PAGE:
Avalanche centers will coach you on locating and identifying each avalanche problem (what aspects, what elevation, what terrain features), and they’ll also mention specific risk-management strategies to help you stay out of trouble. While you’re browsing the CAIC’s Help page under the Forecasts section, read your avalanche problem of the day, and notice the final bit of the description: what to do to minimize your risk and exposure. Now, you have hit paydirt!

From the storm slab section: “You can reduce your risk from Storm Slabs by waiting a day or two after a storm before venturing into steep terrain.” If you’re dealing with a deep persistent slab, the problem gets trickier. As these are difficult to forecast and predict, your risk-management strategy becomes avoiding these slopes altogether. Doesn’t sound too fun, eh? The best in the business get surprised by these, though, so if you’re in the game for the long haul, outright avoidance might indeed be the best call.


Avalanche problems, you’ve got ‘em, so now what? You’re reading the bulletin closely for information on the problems themselves and what risk-management strategies you can take. Check.

I hope you have a trusted crew with which to slay the gnar. If not, find some reliable, smart, reasonable buddies to join you in the backcountry. Before you step in at the trailhead, though, think about your planning and prep.

“You need a repeatable process,” says the CAIC’s Brian Lazar. “Something you do every time you plan a tour.”
Research shows working safely in a high-risk, high-stress environment demands an established process, with checklists and sound communication amongst team members.

Bruce Tremper, of the Utah Avalanche Center, echoed Lazar’s sentiments in a recent piece in Powder: “We can’t engineer all the uncertainty and variability out of the medium of snow and weather; there’s no way we can make that risk zero,” he said. “But we can get very close by practicing a rigorous system.”

If you don’t have a system or process for your backcountry planning, then consider taking an AIARE 1 course this winter, offered by various providers in Colorado. Check avtraining.org for a list of providers throughout the U.S. and in Canada visit Avalanche Canada.

In the meantime, read the bulletin, every day. Focus on the avalanche problem(s) and relate them directly to risk-management strategies. Get in the habit, even on days when you’re not skiing. You’ll soon internalize that part of the puzzle and you’ll be safer for it.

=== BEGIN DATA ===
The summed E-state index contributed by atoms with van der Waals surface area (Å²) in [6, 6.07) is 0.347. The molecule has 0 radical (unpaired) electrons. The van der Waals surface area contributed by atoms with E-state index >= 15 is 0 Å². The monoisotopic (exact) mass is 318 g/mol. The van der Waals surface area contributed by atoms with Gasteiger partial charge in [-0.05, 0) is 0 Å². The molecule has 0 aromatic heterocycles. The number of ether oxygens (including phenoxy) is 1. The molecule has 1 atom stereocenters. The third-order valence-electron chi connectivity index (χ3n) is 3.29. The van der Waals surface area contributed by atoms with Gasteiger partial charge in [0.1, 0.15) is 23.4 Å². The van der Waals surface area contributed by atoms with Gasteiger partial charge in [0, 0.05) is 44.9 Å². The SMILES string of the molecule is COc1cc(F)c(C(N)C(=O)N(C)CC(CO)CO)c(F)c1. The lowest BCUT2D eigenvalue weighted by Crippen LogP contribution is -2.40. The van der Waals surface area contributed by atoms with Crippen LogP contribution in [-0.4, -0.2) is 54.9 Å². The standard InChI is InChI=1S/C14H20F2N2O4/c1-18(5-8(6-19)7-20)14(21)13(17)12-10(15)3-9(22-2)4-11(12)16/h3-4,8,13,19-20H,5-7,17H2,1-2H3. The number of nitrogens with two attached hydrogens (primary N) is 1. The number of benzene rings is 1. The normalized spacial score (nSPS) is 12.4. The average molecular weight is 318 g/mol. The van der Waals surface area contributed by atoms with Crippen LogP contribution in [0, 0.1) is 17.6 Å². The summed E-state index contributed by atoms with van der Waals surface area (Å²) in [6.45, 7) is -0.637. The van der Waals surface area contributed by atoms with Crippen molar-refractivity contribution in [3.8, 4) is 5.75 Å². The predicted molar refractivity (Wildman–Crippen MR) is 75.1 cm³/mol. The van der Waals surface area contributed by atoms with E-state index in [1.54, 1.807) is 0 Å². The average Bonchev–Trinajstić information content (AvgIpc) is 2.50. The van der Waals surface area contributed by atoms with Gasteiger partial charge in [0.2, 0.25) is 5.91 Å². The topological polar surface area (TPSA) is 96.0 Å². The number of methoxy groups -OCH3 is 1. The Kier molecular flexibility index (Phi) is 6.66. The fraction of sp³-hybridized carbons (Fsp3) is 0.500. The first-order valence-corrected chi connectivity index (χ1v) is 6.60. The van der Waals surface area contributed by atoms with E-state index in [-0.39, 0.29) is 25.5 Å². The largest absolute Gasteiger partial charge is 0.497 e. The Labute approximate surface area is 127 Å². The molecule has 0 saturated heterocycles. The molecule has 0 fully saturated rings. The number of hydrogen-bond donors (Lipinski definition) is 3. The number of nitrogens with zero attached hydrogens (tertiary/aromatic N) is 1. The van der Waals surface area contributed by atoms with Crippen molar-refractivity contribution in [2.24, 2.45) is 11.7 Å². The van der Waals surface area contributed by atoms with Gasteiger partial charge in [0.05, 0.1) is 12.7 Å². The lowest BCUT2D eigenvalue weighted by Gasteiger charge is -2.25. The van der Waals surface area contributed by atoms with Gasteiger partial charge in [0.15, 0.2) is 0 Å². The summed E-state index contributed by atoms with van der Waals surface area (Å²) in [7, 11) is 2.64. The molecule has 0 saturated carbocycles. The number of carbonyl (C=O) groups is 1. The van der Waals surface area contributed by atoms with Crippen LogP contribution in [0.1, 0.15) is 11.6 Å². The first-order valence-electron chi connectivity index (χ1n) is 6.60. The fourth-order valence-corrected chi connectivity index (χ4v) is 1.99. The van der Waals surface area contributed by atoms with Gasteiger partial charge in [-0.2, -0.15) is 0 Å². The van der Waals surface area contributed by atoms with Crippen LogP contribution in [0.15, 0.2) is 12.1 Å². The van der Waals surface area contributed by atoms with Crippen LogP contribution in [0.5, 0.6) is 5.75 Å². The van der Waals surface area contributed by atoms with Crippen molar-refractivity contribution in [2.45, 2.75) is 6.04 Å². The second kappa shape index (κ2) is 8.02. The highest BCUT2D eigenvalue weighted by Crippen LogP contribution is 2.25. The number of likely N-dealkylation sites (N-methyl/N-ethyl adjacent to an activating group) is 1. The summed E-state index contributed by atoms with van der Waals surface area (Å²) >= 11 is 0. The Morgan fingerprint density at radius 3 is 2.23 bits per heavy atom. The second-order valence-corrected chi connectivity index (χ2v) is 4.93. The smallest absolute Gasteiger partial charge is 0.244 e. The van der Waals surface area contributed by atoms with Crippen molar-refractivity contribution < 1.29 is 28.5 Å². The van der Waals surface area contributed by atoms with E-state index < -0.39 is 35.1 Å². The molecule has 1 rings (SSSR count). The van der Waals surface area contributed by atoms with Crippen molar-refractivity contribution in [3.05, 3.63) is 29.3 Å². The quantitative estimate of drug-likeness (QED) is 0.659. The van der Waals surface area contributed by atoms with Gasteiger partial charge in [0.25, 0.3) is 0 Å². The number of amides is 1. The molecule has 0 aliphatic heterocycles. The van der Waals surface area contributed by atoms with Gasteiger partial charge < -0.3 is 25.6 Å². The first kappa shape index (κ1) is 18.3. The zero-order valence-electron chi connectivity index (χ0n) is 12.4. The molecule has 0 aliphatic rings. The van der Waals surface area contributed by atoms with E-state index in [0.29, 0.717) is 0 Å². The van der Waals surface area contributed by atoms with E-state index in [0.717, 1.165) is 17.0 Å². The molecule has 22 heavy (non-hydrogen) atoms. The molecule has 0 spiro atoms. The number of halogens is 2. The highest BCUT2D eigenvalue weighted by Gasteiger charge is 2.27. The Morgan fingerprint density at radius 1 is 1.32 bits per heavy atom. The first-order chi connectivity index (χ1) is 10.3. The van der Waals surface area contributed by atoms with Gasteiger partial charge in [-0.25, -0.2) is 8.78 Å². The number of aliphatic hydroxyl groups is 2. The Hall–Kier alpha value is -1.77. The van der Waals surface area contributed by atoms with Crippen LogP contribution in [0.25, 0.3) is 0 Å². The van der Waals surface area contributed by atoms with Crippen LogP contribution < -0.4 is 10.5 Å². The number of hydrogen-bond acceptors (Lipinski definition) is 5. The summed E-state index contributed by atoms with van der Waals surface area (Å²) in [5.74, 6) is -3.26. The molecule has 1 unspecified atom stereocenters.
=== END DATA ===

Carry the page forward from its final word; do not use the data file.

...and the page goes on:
Gear That Could Save Your Life
The bottom line in avalanche safety is avoidance, but we all make mistakes. Just like the air bags in your car, avy gear hedges your bets in case you throw a wobbler and end up on the spin cycle in the Jonny-Gnar Couloir. Here are a few sexy pieces of snow-safety gear you might want to consider for the upcoming season.

1. BCA Float 27 Tech
Geared for the European market, this avalanche air bag weighs in at just 6.8 pounds and is equally relevant for single-day tours stateside. Helmet carry, lined goggle pocket, ice axe loops, hydration compatibility and the same Float system that’s already saved a number of lives. Cool detail: the trigger position adjusts vertically on either shoulder strap, so it’s always in the right spot, no matter your height or preference. $599; backcountryaccess.com

2. Ortovox Kodiak 3.1
Hardened 6000-series aluminum in the shaft and blade, a rubberized grip, D-ring handle, and the ability to use it in “hoe” mode—the 790-gram Ortovox Kodiak 3.1 is a great shovel. How great? I paid full retail for the damn thing on my ski exam in Canada. Why? Part of the ski exam entails a crevasse-rescue drill, so one must dig a ski anchor before hauling off of it. A friend on the exam had a Kodiak and was crushing with it, saving minutes on his digs. I took the bait… and you might want to as well. $100; ortovox.com

3. BCA Tracker 3
The Tracker 3 builds upon the reliable, intuitive Tracker 2 beacon, adding a signal-suppression function, while shaving weight (215 grams, 40 less than the Tracker 2) and size (it’s now the thinnest multi-antenna beacon in the world). You’ll never get the stand-and-wait-and-lose-valuable-time “hand icon” so commonly seen on other beacons, too, due to BCA’s commitment to keeping the Tracker 3 simple and focused. $335; backcountryaccess.com

4. Alpine Threadworks Ski Guide Rescue Tarp
A rescue sled? Damn staright. I hope to never use it, but I’ll be psyched if I have to. Handmade in Calgary, this rescue tarp sled has pre-sewn haul points, as well as siliconized nylon at the perimeter, so you can burrito-wrap a patient easily. Marry it with an inflated Exped pad on the inside, and you can move somebody to an LZ, the hut, a snowcave, or down to the car for tall boys. If you’re backcountry skiing, you should have a plan for an evac. You don’t? Well, now you do. $241; alpinethreadworks.com

—Rob Coppolillo is an IFMGA-licensed, AMGA-certified mountain guide, and an AIARE instructor.

Source: elevationoutdoors.com